Thursday, 11 April 2013

Family Tree Research - Bringing Your Ancestors 'Back to Life'

As a family historian, you are going to have good days and bad.

The good days might see you discover a new line of your family, maybe a sibling of a great-grandparent with lots of supporting evidence.  Your heart beats a little bit faster and your great grandparents look a little less lonely on their particular branch of the tree.

On bad days, you discover nothing or hit a brick wall and feel like you have wasted money on your subscription to whichever site you are using and you also think that brick wall means "that's it!"  You've finished!  You've gotten as far as you can go.

But don't give up.  There is more to family tree research than putting names down on a piece of paper.

Let's face it, a few months into your research, you're already sick of looking at your own surname and your own home town appearing over and over again.

If you find someone born in a different county or state, you feel like you've struck gold - your family weren't always living in your town - some of them had to move there; and given the decade you are looking at, maybe they had to move there on foot, or on a horse and cart.

Now imagine if you were moving to the next state or the next town; could you do it easily?  Knowing that because the new town is hundreds of miles away, you might never return?  You might be leaving behind parents or brothers and sisters.  In those days, you might never see them again and only contact them by letter (if you could read and write).

So if you're stuck or you hit a brick wall, why not head off in another direction?

I Wonder What Their Town Looked Like Back Then?

  • You know their names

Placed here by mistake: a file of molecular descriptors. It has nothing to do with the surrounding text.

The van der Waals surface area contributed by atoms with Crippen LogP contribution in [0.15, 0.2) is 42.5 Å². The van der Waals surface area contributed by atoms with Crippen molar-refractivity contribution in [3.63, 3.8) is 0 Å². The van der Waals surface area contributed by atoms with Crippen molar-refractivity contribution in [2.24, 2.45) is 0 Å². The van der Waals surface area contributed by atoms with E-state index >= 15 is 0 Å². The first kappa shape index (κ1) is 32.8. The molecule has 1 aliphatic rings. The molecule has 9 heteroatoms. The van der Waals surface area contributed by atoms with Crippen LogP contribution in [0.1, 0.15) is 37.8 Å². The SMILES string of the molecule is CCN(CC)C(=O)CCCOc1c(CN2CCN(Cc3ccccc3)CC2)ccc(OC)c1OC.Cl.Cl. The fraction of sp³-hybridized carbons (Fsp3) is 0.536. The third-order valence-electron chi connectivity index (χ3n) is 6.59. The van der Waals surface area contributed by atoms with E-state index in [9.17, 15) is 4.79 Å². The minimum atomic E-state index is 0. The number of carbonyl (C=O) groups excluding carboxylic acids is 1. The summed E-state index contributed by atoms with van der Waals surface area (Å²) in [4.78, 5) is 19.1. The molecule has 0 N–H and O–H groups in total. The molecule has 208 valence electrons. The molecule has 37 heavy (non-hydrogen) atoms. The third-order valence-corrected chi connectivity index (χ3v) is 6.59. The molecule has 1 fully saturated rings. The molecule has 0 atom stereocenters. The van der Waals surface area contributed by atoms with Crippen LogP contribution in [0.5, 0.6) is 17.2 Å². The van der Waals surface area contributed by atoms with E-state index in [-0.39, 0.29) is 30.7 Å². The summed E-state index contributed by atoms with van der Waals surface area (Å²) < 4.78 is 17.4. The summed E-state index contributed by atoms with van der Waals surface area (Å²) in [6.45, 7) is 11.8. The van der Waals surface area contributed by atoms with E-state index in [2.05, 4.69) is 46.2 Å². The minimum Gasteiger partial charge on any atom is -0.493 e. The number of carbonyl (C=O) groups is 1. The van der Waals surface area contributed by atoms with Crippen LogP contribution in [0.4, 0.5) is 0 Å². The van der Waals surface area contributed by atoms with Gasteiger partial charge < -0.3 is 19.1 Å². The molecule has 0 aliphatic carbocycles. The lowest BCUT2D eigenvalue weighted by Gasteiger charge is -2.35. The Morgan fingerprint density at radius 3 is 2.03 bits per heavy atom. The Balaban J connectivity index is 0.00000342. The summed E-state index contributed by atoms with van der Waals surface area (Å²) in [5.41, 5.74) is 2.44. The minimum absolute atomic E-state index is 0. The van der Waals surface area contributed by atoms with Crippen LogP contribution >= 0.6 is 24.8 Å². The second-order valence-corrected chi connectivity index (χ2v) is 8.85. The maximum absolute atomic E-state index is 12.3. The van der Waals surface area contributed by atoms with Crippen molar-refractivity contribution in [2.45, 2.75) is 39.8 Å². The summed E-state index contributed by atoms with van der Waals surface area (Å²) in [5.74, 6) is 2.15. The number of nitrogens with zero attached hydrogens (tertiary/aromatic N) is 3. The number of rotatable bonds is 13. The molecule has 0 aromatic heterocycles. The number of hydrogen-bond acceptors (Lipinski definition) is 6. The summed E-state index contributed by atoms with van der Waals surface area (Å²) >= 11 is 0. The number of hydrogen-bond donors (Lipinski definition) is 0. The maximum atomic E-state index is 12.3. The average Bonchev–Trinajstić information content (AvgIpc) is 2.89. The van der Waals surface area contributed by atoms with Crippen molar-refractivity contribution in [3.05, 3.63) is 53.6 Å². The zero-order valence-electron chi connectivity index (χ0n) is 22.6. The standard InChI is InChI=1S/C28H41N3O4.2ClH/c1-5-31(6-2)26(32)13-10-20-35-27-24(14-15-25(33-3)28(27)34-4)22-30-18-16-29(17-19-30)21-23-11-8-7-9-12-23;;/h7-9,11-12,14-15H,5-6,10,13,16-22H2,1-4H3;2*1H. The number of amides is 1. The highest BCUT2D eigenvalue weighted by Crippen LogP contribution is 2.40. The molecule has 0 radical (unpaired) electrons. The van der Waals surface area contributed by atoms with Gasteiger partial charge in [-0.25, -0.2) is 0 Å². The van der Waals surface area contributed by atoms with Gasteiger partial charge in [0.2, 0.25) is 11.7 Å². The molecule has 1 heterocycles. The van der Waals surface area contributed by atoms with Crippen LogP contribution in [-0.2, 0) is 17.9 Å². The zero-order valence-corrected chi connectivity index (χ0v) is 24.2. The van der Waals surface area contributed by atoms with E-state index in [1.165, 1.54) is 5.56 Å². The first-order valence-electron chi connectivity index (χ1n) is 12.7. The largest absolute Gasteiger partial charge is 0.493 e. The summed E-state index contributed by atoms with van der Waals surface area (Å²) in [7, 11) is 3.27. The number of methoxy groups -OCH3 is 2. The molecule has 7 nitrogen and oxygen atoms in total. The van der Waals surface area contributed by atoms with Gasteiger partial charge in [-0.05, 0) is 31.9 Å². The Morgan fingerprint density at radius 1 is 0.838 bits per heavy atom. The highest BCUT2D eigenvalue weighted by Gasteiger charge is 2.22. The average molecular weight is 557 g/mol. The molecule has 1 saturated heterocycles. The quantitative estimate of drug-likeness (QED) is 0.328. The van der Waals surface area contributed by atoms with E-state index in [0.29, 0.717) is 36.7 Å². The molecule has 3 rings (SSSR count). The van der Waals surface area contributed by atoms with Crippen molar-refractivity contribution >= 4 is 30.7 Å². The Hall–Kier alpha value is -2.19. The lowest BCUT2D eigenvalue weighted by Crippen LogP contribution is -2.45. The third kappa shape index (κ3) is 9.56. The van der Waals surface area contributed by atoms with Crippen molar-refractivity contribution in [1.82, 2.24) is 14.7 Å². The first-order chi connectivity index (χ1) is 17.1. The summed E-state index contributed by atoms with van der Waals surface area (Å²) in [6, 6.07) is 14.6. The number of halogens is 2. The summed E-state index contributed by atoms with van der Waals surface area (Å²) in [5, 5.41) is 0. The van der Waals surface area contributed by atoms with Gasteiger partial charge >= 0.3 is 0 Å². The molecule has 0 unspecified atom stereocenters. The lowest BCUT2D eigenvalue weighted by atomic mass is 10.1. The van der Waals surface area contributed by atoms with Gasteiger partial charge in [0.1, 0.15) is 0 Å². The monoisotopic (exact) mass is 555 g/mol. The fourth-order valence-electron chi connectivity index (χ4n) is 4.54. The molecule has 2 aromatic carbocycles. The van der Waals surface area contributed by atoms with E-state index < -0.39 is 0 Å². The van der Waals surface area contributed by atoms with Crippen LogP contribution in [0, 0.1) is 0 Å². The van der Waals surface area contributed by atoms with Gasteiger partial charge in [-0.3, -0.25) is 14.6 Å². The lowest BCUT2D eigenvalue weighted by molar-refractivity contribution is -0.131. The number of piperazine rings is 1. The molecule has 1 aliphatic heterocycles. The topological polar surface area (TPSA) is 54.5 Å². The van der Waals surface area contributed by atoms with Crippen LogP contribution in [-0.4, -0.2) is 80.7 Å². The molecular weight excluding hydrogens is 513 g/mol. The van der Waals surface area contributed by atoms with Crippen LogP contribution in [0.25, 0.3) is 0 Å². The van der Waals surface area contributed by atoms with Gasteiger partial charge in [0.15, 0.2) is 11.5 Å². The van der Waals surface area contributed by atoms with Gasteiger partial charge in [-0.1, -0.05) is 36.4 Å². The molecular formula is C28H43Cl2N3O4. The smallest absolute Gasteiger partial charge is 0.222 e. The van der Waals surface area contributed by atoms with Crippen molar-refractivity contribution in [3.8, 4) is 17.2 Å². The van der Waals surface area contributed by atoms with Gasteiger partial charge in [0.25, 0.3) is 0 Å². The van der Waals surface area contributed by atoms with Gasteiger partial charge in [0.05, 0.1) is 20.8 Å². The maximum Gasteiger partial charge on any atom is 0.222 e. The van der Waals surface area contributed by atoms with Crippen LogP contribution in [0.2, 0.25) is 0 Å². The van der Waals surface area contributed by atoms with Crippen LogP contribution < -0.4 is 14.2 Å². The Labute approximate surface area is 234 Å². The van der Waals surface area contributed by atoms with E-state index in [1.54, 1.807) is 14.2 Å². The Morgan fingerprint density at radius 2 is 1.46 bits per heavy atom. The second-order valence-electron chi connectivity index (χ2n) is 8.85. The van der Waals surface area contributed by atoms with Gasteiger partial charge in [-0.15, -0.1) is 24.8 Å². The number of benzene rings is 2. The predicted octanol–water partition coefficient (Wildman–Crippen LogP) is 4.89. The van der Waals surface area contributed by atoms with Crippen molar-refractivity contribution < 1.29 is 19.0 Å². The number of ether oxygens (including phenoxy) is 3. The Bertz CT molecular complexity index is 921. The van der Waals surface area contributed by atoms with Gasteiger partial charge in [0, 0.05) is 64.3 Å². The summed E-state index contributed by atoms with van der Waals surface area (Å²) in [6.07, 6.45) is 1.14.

• You know where they lived, you might even know the name of the street (census?)
  • You know when they lived there - 1881? 1901? 1911?

Time for some real history - you have the internet at your disposal.

Go onto Google images and put in the name of your town and the year you are researching,

e.g. Plumstead, 1881 or Arlington, Texas 1901.

Let's see what Google images returns for this.

This is an image called The Lake, Plumstead and appears on the following website:

I should say, at this point, that my ancestors moved FROM Plumstead to North East England, looking at this idyllic photo makes me wonder why?

And how does Arlington, Texas fair on Google images (why Texas you ask?  I am watching a baseball game in the UK between the Rangers and the LA Angels and I have a soft spot for Texas).

This photo is of 'Mineral Well' taken in about 1900 which was basically, the centre of Arlington when it was being established.

Isn't it an amazing photo when you think about what Arlington has become?  Look at the horses in the muddy street and the street is brimming with people.

The photo is from the following website:

So don't be so quick to slam shut your laptop or switch off your PC.

Go on Google images and try to at least know something more about the place in which your ancestors lived.

Imagine wearing those clothes and walking down those streets.

Is the sun shining?  Or is it the depths of winter and people are huddled against the cold.

Save the images to your Family Tree Folder and print them off for your file.

Suddenly the ancestors you've had success in finding have a home and you know what their home town looked like at the time that they were walking around.

Here's a little video about one of my ancestors - I found out that he died in a mining accident in 1884, leaving his children orphaned (his wife had died the year before aged 27).  Did I just want them to be names on a page? No.  I needed to bring myself a bit closer to them and this is how I did it.

Let me know about your family research adventures.  If you are from the north east of England, you might enjoy the videos featured in this article about Geordie folk band, The Unthanks; they get back down to what the nineteenth century was really like in this area -keep it real!

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